Many electronic applications such as radio sets, toys, walkmans etc. require a d.c. ower supply (usually 6V or 3V). One way to achive it is through the use of dry cells in series. But an economically more convenient solution would be the use of the a.c. supply to generate the desired d.c. output. Power supplies are used to achieve precisely this result.
Let us first state the problem at hand. We are given a 50 Hz, 230 V r.m.s (i.e. V peak ) a.c. supply and our objective is to design a circuit which would take this as input and give as output a constant d.c. voltage, say 6 V.
In order to be able to use our common circuit elements (which run on small voltages), we first reduce the amplitude of the input to say 6 V through the use of a transformer.
The output of an ideal transformer shown above is governed by the following equations:
The next step is to use this small a.c. voltage to generate the required d.c. The simplest manner in which this task is accomplished is by the use of a diode in a circuit known as Half wave rectifier. The figure is shown below. The working of the circuit is as follows. The diode can conduct only ion one direction, i.e. only when the voltage applied to the circuit is such that the current flows in the forward direction. Otherwise, the diode simply blockes the current. Now, when the load is simply a resistor , the equation for the output current should be proportional to the output voltage and therefore, the output volatage is zero for half of the cycle and equal to the input voltage for the other half of the cycle.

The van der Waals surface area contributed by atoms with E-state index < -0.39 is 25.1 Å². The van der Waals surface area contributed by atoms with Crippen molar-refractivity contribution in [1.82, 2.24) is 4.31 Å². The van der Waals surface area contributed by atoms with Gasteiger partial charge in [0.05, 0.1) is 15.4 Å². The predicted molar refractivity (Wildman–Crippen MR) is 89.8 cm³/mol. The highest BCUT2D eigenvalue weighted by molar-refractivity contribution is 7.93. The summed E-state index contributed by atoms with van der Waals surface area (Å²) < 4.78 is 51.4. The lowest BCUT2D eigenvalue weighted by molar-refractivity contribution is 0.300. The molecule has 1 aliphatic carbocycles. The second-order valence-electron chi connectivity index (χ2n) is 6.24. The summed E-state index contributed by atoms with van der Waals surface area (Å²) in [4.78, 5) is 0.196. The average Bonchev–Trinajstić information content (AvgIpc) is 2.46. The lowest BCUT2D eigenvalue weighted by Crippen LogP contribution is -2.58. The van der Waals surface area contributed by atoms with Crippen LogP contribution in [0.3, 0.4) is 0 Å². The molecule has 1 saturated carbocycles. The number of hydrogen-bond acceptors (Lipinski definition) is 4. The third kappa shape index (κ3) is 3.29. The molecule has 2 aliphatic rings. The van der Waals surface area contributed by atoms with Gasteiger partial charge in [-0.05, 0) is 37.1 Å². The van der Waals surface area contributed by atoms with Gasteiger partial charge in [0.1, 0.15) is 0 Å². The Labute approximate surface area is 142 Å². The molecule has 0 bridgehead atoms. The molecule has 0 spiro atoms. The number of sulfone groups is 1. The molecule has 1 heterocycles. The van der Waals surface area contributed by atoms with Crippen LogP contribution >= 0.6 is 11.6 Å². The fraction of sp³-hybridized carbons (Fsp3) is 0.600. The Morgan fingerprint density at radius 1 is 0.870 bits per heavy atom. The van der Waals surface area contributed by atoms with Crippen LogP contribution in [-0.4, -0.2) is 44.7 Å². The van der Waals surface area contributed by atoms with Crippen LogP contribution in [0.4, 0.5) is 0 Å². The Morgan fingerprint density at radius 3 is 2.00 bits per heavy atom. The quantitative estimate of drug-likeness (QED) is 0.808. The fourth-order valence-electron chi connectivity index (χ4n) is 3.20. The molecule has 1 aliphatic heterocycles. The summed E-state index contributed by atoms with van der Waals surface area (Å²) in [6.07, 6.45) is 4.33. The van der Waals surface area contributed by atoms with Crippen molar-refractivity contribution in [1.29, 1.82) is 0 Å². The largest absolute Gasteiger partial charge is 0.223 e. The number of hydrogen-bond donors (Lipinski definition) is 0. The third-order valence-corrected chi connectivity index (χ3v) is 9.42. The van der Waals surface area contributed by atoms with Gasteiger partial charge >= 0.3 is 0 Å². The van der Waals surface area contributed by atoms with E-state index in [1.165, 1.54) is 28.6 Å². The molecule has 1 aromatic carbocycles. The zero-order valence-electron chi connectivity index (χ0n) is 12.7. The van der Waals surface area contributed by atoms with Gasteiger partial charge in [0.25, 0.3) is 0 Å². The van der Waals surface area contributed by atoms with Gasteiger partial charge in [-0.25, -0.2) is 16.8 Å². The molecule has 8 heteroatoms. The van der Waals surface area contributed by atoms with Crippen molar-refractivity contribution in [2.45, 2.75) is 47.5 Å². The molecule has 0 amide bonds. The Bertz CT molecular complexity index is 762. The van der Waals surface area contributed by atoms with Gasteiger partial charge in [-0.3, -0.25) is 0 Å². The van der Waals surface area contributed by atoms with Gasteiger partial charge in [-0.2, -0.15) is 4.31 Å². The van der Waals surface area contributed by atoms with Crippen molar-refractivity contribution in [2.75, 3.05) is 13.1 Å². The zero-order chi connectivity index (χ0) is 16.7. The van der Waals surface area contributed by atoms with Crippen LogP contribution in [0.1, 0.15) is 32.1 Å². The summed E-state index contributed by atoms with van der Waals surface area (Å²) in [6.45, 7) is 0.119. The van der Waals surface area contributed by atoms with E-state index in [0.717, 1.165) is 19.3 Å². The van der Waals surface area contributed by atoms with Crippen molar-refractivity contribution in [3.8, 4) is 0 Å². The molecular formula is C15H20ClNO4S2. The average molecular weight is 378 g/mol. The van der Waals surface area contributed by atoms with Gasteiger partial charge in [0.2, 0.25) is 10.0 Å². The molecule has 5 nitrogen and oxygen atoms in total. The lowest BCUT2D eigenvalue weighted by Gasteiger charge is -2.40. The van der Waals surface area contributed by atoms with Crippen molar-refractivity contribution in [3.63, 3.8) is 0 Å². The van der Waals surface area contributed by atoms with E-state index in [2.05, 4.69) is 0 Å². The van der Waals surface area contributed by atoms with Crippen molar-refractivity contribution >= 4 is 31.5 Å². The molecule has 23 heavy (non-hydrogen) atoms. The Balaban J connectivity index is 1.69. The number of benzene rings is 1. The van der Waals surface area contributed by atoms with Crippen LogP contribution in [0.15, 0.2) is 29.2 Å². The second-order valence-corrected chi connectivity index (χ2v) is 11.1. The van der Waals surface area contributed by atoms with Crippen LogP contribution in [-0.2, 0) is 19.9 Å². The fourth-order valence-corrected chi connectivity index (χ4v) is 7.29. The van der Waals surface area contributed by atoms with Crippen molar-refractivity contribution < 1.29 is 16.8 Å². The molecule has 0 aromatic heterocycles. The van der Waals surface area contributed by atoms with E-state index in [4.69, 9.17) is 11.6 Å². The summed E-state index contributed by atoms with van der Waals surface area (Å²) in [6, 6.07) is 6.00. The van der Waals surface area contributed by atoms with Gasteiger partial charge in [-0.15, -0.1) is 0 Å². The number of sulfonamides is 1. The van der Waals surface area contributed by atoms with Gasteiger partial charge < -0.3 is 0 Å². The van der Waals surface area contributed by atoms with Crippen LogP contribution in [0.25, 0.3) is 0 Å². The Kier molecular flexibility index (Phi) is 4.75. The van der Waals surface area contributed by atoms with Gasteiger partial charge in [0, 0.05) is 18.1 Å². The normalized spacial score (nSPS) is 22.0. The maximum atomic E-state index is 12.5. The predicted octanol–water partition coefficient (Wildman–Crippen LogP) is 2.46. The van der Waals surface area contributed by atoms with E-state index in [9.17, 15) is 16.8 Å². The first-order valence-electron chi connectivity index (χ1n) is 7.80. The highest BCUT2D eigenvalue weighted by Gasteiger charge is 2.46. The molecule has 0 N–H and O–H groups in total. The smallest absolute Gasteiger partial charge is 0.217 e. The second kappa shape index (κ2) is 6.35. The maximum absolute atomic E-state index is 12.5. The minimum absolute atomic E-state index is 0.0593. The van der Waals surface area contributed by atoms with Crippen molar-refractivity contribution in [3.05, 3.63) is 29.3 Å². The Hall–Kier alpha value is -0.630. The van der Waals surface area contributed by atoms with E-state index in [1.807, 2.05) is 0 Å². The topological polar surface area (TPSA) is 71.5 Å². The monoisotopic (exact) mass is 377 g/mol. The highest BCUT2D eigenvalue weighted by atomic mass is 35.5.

Now, suppose that instead of the resistor, we have an inductor as the load. In this case, the output voltage at any time will not be proportional to the current at the time. Recall that for an inductor, . Therefore, the output voltage can go negative in this case as long as the current is not negative. After all, diode prevents only negative currents and not negative voltages. So, as long as the diode conducts (due to nonzero forward current), the input voltage is transferred to the output. So, barring the transients which occur due to the initial values of the voltage and current through the inductor, eventually the diode will conduct at all times with the output voltage being equal to the input and the current being phase shifted from the input by 90 degrees with a d.c. component added to make it positive valued at all times. The figures below two different cases, one in which the is and the other in which it is . The initial current through the inductor is assumed to be zero in both the cases.

In case the load is purely capacitive, once the capacitor is charged to its maximum value, not forther charging takes place. Also, as the current cannot be negative the discharge also doesn't take place. The output is therefore a pure d.c.